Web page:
Quantcast

Fields Trial Day 8: Defense Attorneys Continue to Call Witnesses

Posted: Updated:
Courtroom sketch of James A. Fields, Jr. (Courtesy Bill Hennessy) Courtroom sketch of James A. Fields, Jr. (Courtesy Bill Hennessy)
James A. Fields, Jr. (center) holding a shield while participating in the Unite the Right rally (FILE IMAGE) James A. Fields, Jr. (center) holding a shield while participating in the Unite the Right rally (FILE IMAGE)
Exhibit 126, which shows Fields carrying a shield while marching in downtown Charlottesville Exhibit 126, which shows Fields carrying a shield while marching in downtown Charlottesville
Evidence showing a protester carrying a sign reading "This Machine Kills Facists" Evidence showing a protester carrying a sign reading "This Machine Kills Facists"
James Fields driving towards marchers on Fourth Street (FILE IMAGE) James Fields driving towards marchers on Fourth Street (FILE IMAGE)
CHARLOTTESVILLE, Va. (WVIR) -

Attorneys for James Alex Fields, Junior are expected to rest their case Thursday, December 6.

[Click for coverage of Day 1, Day 2,Day 3, Day 4, Day 5, Day 6, and Day 7]

The defense called six people to the witness stand Wednesday, December 5. Attorneys for the 21-year-old Ohio man are expected to call two more people to testify inside Charlottesville Circuit Court Thursday morning.

Fields is accused of killing Heather Heyer and injuring dozens of counterprotesters in a car attack on Fourth Street August 12, 2017. He is charged with first-degree murder, five counts of aggravated malicious wounding, three counts of malicious wounding, and one count of failing to stop at an accident involving a death.

Fields participated in the Unite the Right rally, and believes he was acting in self-defense when he drove into people who were against the white-nationalist event. The court previously heard a portion of a jailhouse phone call where Fields described the crowd on Fourth Street as terrorists.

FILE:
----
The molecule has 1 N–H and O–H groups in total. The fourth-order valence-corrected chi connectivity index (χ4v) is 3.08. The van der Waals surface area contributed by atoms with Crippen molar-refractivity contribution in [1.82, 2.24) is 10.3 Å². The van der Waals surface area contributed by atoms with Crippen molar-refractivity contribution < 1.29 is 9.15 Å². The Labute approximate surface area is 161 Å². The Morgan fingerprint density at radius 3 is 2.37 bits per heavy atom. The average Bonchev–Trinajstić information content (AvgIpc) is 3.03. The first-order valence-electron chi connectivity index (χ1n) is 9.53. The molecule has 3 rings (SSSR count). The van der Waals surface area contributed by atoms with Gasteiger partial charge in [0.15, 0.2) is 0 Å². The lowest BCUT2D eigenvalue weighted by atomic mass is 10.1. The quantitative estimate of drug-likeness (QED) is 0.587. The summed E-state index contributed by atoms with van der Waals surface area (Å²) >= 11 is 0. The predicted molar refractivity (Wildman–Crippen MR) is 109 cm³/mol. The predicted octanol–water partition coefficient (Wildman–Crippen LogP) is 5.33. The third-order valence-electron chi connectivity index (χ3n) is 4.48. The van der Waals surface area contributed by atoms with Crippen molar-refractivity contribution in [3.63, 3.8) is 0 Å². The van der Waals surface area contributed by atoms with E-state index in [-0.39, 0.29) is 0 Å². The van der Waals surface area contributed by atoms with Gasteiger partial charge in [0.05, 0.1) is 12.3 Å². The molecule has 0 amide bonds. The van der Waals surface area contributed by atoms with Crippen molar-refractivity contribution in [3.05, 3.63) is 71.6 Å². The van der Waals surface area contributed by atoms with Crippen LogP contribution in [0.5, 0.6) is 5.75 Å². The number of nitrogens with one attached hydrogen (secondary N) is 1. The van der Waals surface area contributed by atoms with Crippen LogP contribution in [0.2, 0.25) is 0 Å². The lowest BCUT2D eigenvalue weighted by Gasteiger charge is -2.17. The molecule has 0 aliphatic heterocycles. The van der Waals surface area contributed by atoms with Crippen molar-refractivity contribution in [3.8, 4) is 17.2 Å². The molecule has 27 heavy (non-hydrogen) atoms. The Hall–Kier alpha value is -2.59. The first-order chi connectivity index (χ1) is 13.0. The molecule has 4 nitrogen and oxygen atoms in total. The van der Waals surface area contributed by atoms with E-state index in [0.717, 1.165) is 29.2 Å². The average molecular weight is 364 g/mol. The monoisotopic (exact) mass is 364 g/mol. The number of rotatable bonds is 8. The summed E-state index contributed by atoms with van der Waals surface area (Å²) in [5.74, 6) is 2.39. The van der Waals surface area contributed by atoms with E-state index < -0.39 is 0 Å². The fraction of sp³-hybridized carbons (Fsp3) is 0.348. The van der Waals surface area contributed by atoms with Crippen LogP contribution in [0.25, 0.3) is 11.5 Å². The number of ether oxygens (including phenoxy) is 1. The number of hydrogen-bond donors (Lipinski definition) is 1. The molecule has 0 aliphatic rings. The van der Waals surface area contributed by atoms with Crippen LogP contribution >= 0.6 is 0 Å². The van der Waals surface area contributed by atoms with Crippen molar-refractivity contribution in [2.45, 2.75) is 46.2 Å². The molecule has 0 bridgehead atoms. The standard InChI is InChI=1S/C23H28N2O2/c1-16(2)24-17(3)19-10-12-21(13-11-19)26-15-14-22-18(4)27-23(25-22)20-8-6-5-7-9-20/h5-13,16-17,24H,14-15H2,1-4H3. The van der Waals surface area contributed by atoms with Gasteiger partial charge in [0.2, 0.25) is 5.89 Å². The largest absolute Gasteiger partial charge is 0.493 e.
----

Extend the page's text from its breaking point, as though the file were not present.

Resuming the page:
Jurors saw photos taken by Edmund Davidson, who also took the witness stand Wednesday. His photos included pictures of armed police throughout the area of the rally and on rooftops. Fields could be seen in some of Davidson’s pictures. There were also pictures of protesters bleeding and being treated for pepper spray.

Davidson told the court he thought counterprotesters might kill him after he saw one holding a sign saying "This Machine Kills Fascists."

Authorities declared an unlawful assembly in the area of then-Emancipation Park before noon that day, at which point Davidson moved to the Downtown Mall.

Philip DePue, a digital forensic expert, examined data on Fields’ phone. His testimony went over two routes Google Maps suggested to Fields around 1:39 p.m. in order for him to get back to Ohio.

During cross examination, DePue stated that none of the suggested routes directed Fields to drive down Fourth Street toward Water Street.

Virginia State Police Trooper Clifford Thomas, a crash reconstructionist, calculated that Fields’ Dodge Challenger was going 28 miles-per-hour before impacting the crowd on Fourth Street.

Thomas said the Challenger was going 23 miles-per-hour when it then struck a parked Toyota Camry on the side of the street. The impact caused the pickup truck to travel at a speed of 17.1 miles-per-hour in 160 milliseconds.

Also called to testify were Hayden Calhoun and Sara Bolstad, a couple who attended the Unite the Right rally together. Calhoun recounted how they met Fields and a fourth person - later identified as Joshua Matthews during Bolstad's testimony. The four of them stuck together, and Calhoun said Fields later invited the couple to go get lunch.

Both witnesses described Fields as calm, and Bolstad said she did not feel uneasy around him. She said they later decided to go home instead of staying in Charlottesville because Calhoun's mother called and was "freaking out."

Calhoun said he contacted the FBI several days later, after learning that Fields was involved in the incident on Fourth Street.

Charlottesville Police Detective Steven Young was also called back to the witness stand. Young went over much of the same evidence brought forth by the commonwealth Tuesday regarding data pulled from Fields' phone.

Court was initially delayed for about two hours Wednesday. Judge Richard Moore announced that something was said in the presence of a juror Tuesday that needed to be followed-up on. The judge said it did not affect the trial.

Judge Moore said at the end of the Wednesday’s proceedings that he hopes to move into closing arguments after the courts’ lunch break Thursday.